Patrick Mouratoglou

Murray at crossroads

Patrick Mouratoglou

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The career of a tennis pro follows much the same ups and downs as a person's normal life; you have to make the big decisions.

A pro's career is very short so the decisions have a larger impact, because it's impossible to go back in this sport.

Often a player will decide it is not his fault if he doesn't get the results he expects - he will always find a reason. But I believe professional tennis is very positive in the way it is fair to each of the players.

Rafael Nadal is the current world number one, and is re-writting the history of this sport for the following reasons: courage, devotion, personal investment, personal questioning, work ethic, love for the sport - the list could go on and on.

At only 23, Andy Murray is now at a crossroad in his career.

Over the past two years he has been at the same level and his future is looking darker than it once was.

Murray improved vey quickly up until 2008; he claimed five titles and reached the US Open final to become the world number four. And in 2009 he won six tournaments and finished the season at number two in the ATP rankings.

But now he needs to win a Major. Despite his runner-up spot in the Australian Open earlier this year, he is yet to win a singles title and seems to be struggling.

The fact is Murray is faced with quite a common dilemma.

He improved constantly for several years, never doubted himself and grew up with the belief that anything is possible. Ambition was the motive to work hard every day, until he came to 2009 and a crossroad in his career.

The Scot was sure he would win the first Grand Slam of the year until he faced Federer in the final sprint. 0He was clearly hurt after he lost to the Swiss once more in January this year.

He worked very hard but was defeated and then believed he would remain a top five player even if he didn't put in the same amount of work - he chose the wrong option and that's the difference between great players and good players.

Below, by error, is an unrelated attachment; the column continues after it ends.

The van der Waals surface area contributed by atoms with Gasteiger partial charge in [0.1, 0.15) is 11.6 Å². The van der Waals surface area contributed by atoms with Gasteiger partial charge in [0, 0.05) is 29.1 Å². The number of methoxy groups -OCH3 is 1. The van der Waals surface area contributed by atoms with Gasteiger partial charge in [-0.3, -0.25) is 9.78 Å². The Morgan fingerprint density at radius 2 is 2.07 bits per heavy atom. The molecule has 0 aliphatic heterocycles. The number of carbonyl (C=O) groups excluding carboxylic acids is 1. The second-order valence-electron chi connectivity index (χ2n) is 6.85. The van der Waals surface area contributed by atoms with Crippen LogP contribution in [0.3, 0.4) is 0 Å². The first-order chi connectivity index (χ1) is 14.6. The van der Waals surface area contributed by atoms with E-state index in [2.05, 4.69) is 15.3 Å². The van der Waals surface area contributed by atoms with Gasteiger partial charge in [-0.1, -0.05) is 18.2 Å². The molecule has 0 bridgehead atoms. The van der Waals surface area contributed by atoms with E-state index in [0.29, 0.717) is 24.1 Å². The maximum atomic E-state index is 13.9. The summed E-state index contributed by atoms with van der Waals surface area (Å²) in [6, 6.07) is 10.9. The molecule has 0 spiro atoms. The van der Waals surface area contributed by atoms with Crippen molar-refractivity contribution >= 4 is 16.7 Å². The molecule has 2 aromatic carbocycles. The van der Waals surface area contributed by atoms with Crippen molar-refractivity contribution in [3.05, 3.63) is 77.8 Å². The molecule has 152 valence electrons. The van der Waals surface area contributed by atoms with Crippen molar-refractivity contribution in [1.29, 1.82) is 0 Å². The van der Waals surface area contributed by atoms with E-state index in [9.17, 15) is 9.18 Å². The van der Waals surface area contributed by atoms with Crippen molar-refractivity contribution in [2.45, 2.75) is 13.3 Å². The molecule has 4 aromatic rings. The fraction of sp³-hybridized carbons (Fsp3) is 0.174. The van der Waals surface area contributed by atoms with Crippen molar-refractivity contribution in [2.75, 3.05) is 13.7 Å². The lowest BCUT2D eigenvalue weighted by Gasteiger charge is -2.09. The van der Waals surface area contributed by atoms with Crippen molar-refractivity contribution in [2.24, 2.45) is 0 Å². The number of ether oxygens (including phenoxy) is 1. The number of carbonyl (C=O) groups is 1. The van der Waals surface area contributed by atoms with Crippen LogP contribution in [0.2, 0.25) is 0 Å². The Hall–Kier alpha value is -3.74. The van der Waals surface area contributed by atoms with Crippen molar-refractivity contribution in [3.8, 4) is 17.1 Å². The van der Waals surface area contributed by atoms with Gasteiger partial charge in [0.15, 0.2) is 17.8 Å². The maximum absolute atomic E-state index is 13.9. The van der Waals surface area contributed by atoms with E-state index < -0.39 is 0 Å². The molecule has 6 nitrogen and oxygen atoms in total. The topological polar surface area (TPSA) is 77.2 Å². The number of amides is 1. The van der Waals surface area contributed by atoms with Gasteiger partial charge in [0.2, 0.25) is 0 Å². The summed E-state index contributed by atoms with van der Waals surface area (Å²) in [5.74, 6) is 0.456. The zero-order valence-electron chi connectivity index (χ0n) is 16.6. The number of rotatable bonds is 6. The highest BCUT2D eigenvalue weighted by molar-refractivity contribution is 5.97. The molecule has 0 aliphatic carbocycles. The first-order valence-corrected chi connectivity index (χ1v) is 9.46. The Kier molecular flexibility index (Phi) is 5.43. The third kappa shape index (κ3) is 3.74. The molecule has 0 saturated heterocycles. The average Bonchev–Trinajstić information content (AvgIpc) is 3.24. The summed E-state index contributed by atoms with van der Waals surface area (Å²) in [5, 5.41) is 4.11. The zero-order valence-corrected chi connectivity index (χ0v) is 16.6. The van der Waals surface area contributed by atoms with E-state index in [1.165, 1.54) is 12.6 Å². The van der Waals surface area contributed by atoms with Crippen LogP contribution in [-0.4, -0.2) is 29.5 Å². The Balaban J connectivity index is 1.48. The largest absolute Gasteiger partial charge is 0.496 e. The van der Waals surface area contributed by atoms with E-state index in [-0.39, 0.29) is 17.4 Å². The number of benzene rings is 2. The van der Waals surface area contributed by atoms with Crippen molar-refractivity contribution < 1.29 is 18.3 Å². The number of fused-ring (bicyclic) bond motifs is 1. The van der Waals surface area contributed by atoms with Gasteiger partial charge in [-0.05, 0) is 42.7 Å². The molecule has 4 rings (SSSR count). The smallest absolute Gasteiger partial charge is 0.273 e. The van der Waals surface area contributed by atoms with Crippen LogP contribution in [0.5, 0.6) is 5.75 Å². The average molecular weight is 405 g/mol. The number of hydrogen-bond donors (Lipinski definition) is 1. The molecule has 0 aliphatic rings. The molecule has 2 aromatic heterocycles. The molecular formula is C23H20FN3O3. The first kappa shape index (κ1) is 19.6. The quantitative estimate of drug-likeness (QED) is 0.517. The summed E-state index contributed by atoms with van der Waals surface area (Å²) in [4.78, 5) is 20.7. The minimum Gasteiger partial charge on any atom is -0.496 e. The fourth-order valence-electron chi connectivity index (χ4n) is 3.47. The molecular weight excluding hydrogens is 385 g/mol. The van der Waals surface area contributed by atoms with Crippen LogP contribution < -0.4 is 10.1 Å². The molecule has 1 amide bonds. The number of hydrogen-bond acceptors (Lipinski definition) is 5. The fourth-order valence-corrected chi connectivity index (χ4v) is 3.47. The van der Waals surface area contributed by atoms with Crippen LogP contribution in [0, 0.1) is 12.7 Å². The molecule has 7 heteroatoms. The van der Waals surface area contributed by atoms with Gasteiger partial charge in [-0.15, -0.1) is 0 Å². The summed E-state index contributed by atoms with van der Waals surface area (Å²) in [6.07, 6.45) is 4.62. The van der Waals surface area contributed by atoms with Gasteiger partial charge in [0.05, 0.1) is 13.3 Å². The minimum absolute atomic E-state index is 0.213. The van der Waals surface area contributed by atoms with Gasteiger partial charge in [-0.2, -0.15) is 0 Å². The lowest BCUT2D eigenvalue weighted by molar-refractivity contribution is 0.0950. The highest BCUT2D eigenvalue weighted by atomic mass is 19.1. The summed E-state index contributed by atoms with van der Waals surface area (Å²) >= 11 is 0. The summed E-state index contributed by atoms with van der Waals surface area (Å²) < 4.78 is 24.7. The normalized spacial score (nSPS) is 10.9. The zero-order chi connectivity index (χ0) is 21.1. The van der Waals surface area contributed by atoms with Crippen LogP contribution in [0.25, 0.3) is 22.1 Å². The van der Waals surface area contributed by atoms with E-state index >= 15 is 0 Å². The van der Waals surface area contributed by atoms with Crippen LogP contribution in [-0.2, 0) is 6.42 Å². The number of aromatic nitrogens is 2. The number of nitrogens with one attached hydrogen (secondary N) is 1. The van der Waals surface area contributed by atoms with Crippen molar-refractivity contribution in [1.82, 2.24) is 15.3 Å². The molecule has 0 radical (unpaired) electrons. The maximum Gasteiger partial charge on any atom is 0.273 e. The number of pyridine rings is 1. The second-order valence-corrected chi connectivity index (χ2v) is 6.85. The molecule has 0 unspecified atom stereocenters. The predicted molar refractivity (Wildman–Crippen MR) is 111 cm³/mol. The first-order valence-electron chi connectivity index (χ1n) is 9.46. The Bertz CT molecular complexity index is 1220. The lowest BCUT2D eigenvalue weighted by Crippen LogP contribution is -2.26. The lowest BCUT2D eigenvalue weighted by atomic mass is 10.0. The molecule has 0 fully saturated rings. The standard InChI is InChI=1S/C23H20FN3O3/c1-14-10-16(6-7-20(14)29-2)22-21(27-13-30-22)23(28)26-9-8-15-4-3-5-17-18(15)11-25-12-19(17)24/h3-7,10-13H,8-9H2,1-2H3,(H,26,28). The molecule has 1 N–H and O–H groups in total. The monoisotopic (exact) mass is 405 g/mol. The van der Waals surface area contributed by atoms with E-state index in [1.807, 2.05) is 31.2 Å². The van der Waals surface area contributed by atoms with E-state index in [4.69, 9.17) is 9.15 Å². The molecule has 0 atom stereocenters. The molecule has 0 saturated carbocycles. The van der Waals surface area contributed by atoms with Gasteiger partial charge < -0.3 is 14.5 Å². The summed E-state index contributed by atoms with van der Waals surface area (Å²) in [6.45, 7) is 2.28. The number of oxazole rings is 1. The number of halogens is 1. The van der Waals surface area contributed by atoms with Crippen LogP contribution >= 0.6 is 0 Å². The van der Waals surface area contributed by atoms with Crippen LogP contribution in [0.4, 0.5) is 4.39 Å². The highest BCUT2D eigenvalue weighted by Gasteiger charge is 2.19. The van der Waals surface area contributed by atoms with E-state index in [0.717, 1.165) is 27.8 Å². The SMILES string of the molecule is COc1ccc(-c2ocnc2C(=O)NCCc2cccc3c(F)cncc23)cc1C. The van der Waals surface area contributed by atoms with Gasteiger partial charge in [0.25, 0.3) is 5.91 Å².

However, I trust Andy. I'm convinced his mental strengths are huge. But he needs to be well advised as his current relationship with his coach is special.

He worked with Spain's Pato Alvarez when he was younger and had promising results but then had to split due to conflicting issues.

He then hired Brad Gilbert but again ran into a world full of conflicts, despite many successes which boosted him to a top-10 ranking.

These dramatic relationships forced him to build a team made up of 'friends'. The player then becomes the boss of his coach, his sparring-partner, his fitness trainer, and two physiotherapists.

But the Scot does possess great qualities. He has soft hands, which is unique, and excellent eyes which helps his return of serve as he can take the ball early as he wishes.

He also has great anticipation, one of the best backhand in men's tennis, a good serve, a good tactical mind and, last but not least, great fitness.

All of which allow him to have decent movement around the court and the ability to resist opponents' attack for long periods of time - which was not the case earlier in his career.

Add to this his thirst for competition, his mental strength ability to cope with pressure, and there is no reason why he could not achieve great things.

However, there are elements still missing in Andy's game.

No one in his team has so far managed to coach him on a daily basis.

All the past world number ones have a defined style of play, sequences they like to impose for winning their matches. We will always recognise the game of Andre Agassi, Pete Sampras, Roger Federer or Nadal because they have their unique style.

Andy can play many styles and that's why he is having issues with his game. The ability of having choices on a court in reality makes him play tentatively.

Some may wonder whether it's that bad since he is winning many matches by hiding his game and making his opponents play bad.

But that is precisely the key. Andy needs to select one style of play and stick to it - permanently - when playing the so called 'easy matches' against lower ranked players.

Then the 'Murray game' will be born.

More than ever, Andy needs a guide, a man full of experience and conviction.

The team he has with him clearly offers him comfort on a daily basis, which is very useful. So maybe the right formula would be to keep his team and add another key person.

Andy is still young but he must act quickly - if you stop the progressing you start to go backwards.

But he has a bright future ahead of him. He can do it - he must do it!

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